The 2020 Audi A6 Allroad, Did You Realize It's On Sale Now?

the 2020 audi a6 allroad did you realize its on sale now

It’s an occasion worthy of a future “Rare Rides” label when the North American market is graced with a new large wagon. Only a few of the breed are for sale presently, and that quantity has remained largely unchanged since the late 1990s.

Audi is selling two new ones this year, but they don’t seem to be on anyone’s mind. Not even the wagon-loving car journalists.

The reporting on the RS 6 Avant (announced first) and A6 allroad seemed to come and go quickly. American video reviews are few and far between; most you’ll find are from Europe. TTAC only reported on it once in 2019, and that was before the model was fully confirmed. But now it’s here, and it’s really something.

The substantially larger and more expensive sibling of the A4-sourced allroad, the A6 allroad debuted for 2020, and is also for sale as a 2021. Two trims are available, the “base” Premium Plus which starts at $65,900, and the Prestige which commands at least $71,400. A Bang & Olufsen 3D stereo is standard, as is the company’s 360-degree top-view camera system. Prestige is required for niceties like a head-up display, different HD LED headlamps, interior ambient lighting that is color selectable, and four zones of climate control.

Both trims have the same technical specs, headlined by a 3.0-liter TFSI engine that develops a nice 335 horsepower and 369 torques. No slouch, allroad reaches 60 in 5.1 seconds and will travel to an oddly limited 130 mph top speed. Acceleration is made possible via the seven-speed dual-clutch automatic. An adaptive air suspension is standard, and includes a high-riding off-road mode. Like other allroad entries, it comes with crossover-y cladding around the bottom of the vehicle. But unlike previous allroads, for $1,000 Audi will color match all the cladding. But that option’s only available on select exterior hues. Blue, green, red, and brown are all accounted for, among other standard black and white tones. Tan or black interiors are available, but the US misses out on the browns and greens available in continental Europe.

Dimensionally it’s 74.9 inches wide, 194.9 inches long, and 58.9 inches high; almost identical to the Mercedes E-Class wagon. It weighs 4,486 pounds, so the fuel economy is expectedly middling: 20 city, 26 highway, and 22 combined on premium fuel.

Limited in its availability, there are 111 new A6 allroads for sale across the nation, and they range in price from $65,229 to $84,315. For comparison to another scant vehicle, there are 109 new Toyota Land Cruisers for sale right now. A more common vehicle, 143 Aston Martin DB11s are for sale.

We’re left with questions. Is Audi not marketing their new wagon or making it (or its hot sibling) available to news outlets in the US? Is its lack of publicity partially a result of the complete poop show that is the year 2020? Is there any point in advertising a large wagon to the American public? And with this low level of awareness, how long can such a wagon offering really last?

Perhaps only that last question will receive a definitive answer in time. I’ll tell you one thing though, the A6 allroad goes to the top of my used shopping list in roughly four years’ time.

[Images: Audi]

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  • Jkross22 Jkross22 on Sep 30, 2020

    Audi wagons, unless rare and stupid fast, are a bad idea. Those looking for a spacious Audi want a Q5 or Q7. If they want wagon practicality, Q3. If they want a car body, they have an A7, or if they like being a cheap b*st*rd like me, they like the VW Arteon. A $65-$75k Audi wagon makes no sense in a world where you can get much more from the Nordic brand for less. Audi should have called Jag to see how sales of the XF wagon did. Easy CP.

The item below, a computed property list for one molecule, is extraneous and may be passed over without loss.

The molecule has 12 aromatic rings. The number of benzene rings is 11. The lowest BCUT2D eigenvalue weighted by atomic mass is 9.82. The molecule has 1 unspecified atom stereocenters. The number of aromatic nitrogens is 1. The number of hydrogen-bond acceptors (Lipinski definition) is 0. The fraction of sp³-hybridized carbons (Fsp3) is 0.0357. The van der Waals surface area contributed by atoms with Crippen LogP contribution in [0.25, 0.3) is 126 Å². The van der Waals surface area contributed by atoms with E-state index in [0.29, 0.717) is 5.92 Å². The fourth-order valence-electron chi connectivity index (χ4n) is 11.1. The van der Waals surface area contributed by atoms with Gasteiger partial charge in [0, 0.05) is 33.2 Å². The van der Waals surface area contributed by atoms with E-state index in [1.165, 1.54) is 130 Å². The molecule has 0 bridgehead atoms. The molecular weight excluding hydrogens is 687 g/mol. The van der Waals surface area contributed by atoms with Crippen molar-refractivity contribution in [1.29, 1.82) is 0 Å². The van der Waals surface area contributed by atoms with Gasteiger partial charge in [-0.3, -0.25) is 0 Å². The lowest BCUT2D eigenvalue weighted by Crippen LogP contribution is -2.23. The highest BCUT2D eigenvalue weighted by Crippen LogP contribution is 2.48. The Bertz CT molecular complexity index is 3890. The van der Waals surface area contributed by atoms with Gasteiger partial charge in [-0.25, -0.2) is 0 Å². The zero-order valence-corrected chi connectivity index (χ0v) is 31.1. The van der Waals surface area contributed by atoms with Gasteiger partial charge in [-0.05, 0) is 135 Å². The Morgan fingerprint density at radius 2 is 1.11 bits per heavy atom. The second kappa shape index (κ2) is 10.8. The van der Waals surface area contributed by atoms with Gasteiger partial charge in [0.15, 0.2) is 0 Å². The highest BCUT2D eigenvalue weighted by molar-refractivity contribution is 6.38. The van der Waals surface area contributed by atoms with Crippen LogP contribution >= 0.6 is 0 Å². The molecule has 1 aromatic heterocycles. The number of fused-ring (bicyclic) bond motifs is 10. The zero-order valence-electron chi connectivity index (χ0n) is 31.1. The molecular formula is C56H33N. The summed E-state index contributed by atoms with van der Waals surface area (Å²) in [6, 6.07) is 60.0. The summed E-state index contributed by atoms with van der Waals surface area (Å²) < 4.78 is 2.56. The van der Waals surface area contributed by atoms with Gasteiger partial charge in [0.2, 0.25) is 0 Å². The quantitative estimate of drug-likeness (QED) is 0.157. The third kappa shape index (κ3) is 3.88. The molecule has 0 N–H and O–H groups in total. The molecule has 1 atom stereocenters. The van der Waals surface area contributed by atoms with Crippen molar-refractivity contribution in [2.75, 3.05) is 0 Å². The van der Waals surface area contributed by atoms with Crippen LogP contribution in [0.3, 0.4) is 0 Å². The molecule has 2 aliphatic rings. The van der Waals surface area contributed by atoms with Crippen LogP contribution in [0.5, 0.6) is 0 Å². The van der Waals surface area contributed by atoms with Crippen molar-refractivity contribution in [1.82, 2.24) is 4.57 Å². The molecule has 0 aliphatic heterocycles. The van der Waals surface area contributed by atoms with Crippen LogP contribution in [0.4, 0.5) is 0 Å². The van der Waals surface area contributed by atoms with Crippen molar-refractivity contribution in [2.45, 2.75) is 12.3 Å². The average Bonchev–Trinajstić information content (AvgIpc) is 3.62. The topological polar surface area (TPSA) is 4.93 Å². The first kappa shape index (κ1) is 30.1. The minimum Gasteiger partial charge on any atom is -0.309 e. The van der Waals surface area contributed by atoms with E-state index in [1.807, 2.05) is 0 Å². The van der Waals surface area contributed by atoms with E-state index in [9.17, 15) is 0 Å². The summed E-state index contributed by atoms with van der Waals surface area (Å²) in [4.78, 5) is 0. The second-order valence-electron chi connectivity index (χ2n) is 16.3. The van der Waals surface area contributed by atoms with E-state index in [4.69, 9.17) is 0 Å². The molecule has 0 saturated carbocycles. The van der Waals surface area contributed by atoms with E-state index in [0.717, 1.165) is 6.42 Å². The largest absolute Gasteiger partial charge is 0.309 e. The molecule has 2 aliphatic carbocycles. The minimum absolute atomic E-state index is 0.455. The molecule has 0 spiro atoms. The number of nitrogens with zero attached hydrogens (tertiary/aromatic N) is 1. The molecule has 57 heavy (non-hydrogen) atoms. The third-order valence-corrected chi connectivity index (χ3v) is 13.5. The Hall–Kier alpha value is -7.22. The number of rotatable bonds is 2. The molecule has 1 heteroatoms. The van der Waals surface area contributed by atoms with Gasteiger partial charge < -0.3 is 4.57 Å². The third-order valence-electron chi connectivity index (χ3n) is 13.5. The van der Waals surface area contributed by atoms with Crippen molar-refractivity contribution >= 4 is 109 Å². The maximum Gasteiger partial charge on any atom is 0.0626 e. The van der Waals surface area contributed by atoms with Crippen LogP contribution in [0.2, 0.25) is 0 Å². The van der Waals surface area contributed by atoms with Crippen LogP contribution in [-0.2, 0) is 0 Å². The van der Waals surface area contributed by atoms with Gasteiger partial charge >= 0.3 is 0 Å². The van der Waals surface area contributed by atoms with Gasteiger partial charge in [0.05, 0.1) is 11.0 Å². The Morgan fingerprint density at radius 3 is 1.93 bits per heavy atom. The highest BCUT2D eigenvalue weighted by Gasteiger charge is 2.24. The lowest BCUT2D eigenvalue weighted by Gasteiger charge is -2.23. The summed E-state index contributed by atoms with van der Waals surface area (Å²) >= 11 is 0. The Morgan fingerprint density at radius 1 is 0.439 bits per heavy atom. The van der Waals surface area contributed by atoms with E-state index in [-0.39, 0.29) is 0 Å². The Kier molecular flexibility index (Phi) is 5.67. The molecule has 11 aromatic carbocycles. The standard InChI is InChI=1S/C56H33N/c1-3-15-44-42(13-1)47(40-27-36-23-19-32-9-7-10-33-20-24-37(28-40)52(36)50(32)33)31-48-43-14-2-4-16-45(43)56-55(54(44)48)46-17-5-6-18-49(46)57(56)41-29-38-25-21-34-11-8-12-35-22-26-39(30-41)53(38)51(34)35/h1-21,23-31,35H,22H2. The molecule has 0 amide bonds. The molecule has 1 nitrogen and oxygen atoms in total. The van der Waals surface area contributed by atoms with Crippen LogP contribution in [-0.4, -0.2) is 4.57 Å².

• Conundrum Conundrum on Oct 01, 2020

    "The 2020 Audi A6 Allroad, Did You Realize it’s On Sale Now?" Yes.

  • FreedMike Back in the '70s, the one thing keeping consumers from buying more Datsuns was styling - these guys were bringing over some of the ugliest product imaginable. Remember the F10? As hard as I try to blot that rolling aberration from my memory, it comes back. So the name change to Nissan made sense, and happened right as they started bringing over good-looking product (like the Maxima that will be featured in this series). They made a pretty clean break.
  • Flowerplough Liability - Autonomous vehicles must be programmed to make life-ending decisions, and who wants to risk that? Hit the moose or dive into the steep grassy ditch? Ram the sudden pile up that is occurring mere feet in front of the bumper or scan the oncoming lane and swing left? Ram the rogue machine that suddenly swung into my lane, head on, or hop up onto the sidewalk and maybe bump a pedestrian? With no driver involved, Ford/Volkswagen or GM or whomever will bear full responsibility and, in America, be ambulance-chaser sued into bankruptcy and extinction in well under a decade. Or maybe the yuge corporations will get special, good-faith, immunity laws, nation-wide? Yeah, that's the ticket.
  • FreedMike It's not that consumers wouldn't want this tech in theory - I think they would. Honestly, the idea of a car that can take over the truly tedious driving stuff that drives me bonkers - like sitting in traffic - appeals to me. But there's no way I'd put my property and my life in the hands of tech that's clearly not ready for prime time, and neither would the majority of other drivers. If they want this tech to sell, they need to get it right.
  • TitaniumZ Of course they are starting to "sour" on the idea. That's what happens when cars start to drive better than people. Humanpilots mostly suck and make bad decisions.
  • Inside Looking Out Why not buy Bronco and call it Defender? Who will notice?